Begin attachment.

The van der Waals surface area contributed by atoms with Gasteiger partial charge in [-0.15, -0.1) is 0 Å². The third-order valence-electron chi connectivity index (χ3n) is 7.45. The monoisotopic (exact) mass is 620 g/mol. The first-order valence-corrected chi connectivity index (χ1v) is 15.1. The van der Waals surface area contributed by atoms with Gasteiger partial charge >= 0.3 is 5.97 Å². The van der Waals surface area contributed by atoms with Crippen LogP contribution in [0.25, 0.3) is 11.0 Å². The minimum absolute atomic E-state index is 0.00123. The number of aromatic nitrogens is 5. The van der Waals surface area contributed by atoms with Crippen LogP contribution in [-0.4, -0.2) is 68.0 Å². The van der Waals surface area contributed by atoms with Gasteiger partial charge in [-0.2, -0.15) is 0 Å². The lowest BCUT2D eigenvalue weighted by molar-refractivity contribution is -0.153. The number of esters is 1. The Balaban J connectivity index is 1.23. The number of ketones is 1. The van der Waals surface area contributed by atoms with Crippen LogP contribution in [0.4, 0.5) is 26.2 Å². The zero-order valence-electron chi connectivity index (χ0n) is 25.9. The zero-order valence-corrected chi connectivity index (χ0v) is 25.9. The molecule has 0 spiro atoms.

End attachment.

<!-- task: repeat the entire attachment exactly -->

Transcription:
The van der Waals surface area contributed by atoms with Gasteiger partial charge in [-0.15, -0.1) is 0 Å². The third-order valence-electron chi connectivity index (χ3n) is 7.45. The monoisotopic (exact) mass is 620 g/mol. The first-order valence-corrected chi connectivity index (χ1v) is 15.1. The van der Waals surface area contributed by atoms with Gasteiger partial charge >= 0.3 is 5.97 Å². The van der Waals surface area contributed by atoms with Crippen LogP contribution in [0.25, 0.3) is 11.0 Å². The minimum absolute atomic E-state index is 0.00123. The number of aromatic nitrogens is 5. The van der Waals surface area contributed by atoms with Crippen LogP contribution in [-0.4, -0.2) is 68.0 Å². The van der Waals surface area contributed by atoms with Gasteiger partial charge in [-0.2, -0.15) is 0 Å². The lowest BCUT2D eigenvalue weighted by molar-refractivity contribution is -0.153. The number of esters is 1. The Balaban J connectivity index is 1.23. The number of ketones is 1. The van der Waals surface area contributed by atoms with Crippen LogP contribution in [0.4, 0.5) is 26.2 Å². The zero-order valence-electron chi connectivity index (χ0n) is 25.9. The zero-order valence-corrected chi connectivity index (χ0v) is 25.9. The molecule has 0 spiro atoms.